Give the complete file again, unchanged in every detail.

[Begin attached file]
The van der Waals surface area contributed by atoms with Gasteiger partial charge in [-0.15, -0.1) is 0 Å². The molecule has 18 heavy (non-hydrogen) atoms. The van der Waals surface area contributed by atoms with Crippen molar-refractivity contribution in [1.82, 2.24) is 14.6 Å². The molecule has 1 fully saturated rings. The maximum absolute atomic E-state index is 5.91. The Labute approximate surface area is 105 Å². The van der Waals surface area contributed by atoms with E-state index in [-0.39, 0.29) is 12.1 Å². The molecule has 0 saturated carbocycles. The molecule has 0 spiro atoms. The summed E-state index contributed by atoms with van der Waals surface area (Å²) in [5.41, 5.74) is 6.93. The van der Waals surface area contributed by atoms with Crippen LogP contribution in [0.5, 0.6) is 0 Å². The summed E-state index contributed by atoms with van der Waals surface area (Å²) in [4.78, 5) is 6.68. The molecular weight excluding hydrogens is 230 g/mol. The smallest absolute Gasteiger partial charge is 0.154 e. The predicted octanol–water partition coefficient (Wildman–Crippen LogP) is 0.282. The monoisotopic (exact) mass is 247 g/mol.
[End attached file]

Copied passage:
The van der Waals surface area contributed by atoms with Gasteiger partial charge in [-0.15, -0.1) is 0 Å². The molecule has 18 heavy (non-hydrogen) atoms. The van der Waals surface area contributed by atoms with Crippen molar-refractivity contribution in [1.82, 2.24) is 14.6 Å². The molecule has 1 fully saturated rings. The maximum absolute atomic E-state index is 5.91. The Labute approximate surface area is 105 Å². The van der Waals surface area contributed by atoms with E-state index in [-0.39, 0.29) is 12.1 Å². The molecule has 0 saturated carbocycles. The molecule has 0 spiro atoms. The summed E-state index contributed by atoms with van der Waals surface area (Å²) in [5.41, 5.74) is 6.93. The van der Waals surface area contributed by atoms with Crippen LogP contribution in [0.5, 0.6) is 0 Å². The summed E-state index contributed by atoms with van der Waals surface area (Å²) in [4.78, 5) is 6.68. The molecular weight excluding hydrogens is 230 g/mol. The smallest absolute Gasteiger partial charge is 0.154 e. The predicted octanol–water partition coefficient (Wildman–Crippen LogP) is 0.282. The monoisotopic (exact) mass is 247 g/mol.